The incomparable Selma filmmaker shared some of her process at the New York Film Festival.
Journalists rarely have little to say; after all, it’s our job to explain things. But one could hear a pin drop in the moments following the press screening of Ava DuVernay’s new documentary 13th, which had its world premiere at the New York Film Festival. This silence was followed by very loud cheers and a standing ovation.
It took a few moments—even for this large auditorium full of people who make sense of things for a living—to absorb the impact of DuVernay’s eviscerating film. The documentary is a stark reckoning with an American history that is rife with racial injustice. It takes statistics that many of us have heard before—the U.S. holds 5% of the global population, but 25% of the world’s prisoners, for one—and lays them out amidst expert interviews, shocking archival footage and news clips, and a powerful soundtrack, to make a case that the “loophole” in the 13th Amendment to the U.S. Constitution that freed slaves has been exploited to create our modern prison industrial complex.
The timely film must be experienced for itself, and can be viewed on Netflix starting October 7. Meanwhile, we learned several interesting bits about how it got made, and how DuVernay made her key creative choices, at a press conference immediately following the screening.
“There were places where I wanted you to sit in for a minute and places where I wanted to just hit you with it.”
1. Netflix started it all
In the making of 13th, DuVernay got a rare opportunity that we all dream of: someone came to her with funding and asked her what she wanted to do with it. She recalled, “I had never experienced anyone calling and wanting to give me money. ‘Would you like some money? Would you like to make something?’ I can't say I would have made this if she hadn't given me that invitation.”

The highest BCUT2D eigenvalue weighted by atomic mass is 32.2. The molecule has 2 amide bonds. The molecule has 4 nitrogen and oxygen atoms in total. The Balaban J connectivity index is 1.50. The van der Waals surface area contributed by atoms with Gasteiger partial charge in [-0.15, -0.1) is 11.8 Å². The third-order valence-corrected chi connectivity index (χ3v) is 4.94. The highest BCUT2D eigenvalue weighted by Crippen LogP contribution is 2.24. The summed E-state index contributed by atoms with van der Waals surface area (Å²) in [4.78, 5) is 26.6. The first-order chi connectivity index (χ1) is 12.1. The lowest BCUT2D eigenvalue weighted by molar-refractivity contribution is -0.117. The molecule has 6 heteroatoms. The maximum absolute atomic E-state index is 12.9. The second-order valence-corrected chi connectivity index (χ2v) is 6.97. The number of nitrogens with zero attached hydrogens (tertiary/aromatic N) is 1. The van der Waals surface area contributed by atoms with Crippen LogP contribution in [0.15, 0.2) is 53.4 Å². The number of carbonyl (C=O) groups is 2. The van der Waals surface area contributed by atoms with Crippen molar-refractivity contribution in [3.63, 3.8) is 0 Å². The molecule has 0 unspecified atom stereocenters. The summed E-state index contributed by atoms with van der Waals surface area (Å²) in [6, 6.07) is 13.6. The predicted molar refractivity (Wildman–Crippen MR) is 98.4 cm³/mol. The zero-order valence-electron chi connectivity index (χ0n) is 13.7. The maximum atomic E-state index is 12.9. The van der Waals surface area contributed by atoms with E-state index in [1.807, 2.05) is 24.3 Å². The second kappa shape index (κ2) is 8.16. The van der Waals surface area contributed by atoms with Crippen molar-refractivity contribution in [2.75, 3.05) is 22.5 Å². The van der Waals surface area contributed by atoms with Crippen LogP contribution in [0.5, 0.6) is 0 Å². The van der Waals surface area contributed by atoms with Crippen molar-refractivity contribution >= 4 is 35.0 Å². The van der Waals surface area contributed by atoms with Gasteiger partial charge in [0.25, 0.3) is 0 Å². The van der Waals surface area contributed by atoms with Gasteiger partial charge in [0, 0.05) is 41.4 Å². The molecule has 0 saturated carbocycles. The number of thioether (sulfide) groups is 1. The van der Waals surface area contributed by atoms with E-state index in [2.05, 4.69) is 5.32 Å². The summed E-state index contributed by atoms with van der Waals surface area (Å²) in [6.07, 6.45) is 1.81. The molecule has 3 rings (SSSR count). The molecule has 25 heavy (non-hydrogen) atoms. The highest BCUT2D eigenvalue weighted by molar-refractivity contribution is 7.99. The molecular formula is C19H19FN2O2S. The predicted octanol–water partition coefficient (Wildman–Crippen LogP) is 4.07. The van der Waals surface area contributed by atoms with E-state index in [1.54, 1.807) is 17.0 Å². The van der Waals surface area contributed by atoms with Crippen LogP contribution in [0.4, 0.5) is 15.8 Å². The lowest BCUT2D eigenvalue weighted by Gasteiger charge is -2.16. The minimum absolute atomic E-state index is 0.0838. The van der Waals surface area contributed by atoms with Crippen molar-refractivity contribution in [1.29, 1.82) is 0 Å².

That someone was Lisa Nishimura, Netflix's vice president of original documentary and comedy. Knowing that DuVernay’s first two films were documentaries, Nishimura asked her what she might like to make and, according to DuVernay, "With that invitation to do so, it was an immediate answer: I wanted it to be something around prison. I grew up in an atmosphere where prison was always present...it was just part of the fabric of growing up.” After majoring in African American studies at UCLA, DuVernay realized that there was a lot of historical context for why that might be, and her further investigations eventually led to this film.
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"It started as just as an exploration of the prison industrial complex," said DuVernay. "I was always disturbed and fascinated by and furious that more people weren't talking about the fact that multi-billion-dollar companies were profiting off of black bodies and putting people from our community in prison.”
From there, "I just followed my whims in making it, followed my own curiosity,” said DuVernay. She followed the historical moment, recognizing that Black Lives Matter was forcing everyone in this country to wrestle with these issues and “go deeper.” She admitted that the film is really just a “primer,” and that other films can and have more thoroughly covered certain aspects that she touches on, but she also thinks “there's something in having it all strung together. It did something for me to see it back to back. You can see it all much more clearly and feel it much more deeply.”
2. Dealing with archival is ‘the worst’
As with many historical documentaries, one of DuVernay’s biggest challenges was dealing with archival footage—in this case, a little more than a thousand hours of it. It wasn’t just sorting through hours of emotionally charged material, but also finding the right clips to hold the tone and pacing.
DuVernay was “trying to find how much to hold someone's attention, but also there were places where I wanted you to sit in for a minute and places where I wanted to just hit you with it.” She admitted that “finding the footage to shape that was tough.”
The other tough aspect of sorting through so much footage was that it presented so many new ideas. "Part of the process was trying to stay focused on the pieces," she said. "You could order some archival footage for one thing and something else comes in that sparks your imagination and you want to go there." Ultimately, the archival selections that were made from news, testimonies, and other films punctuate the 13th with viscerality.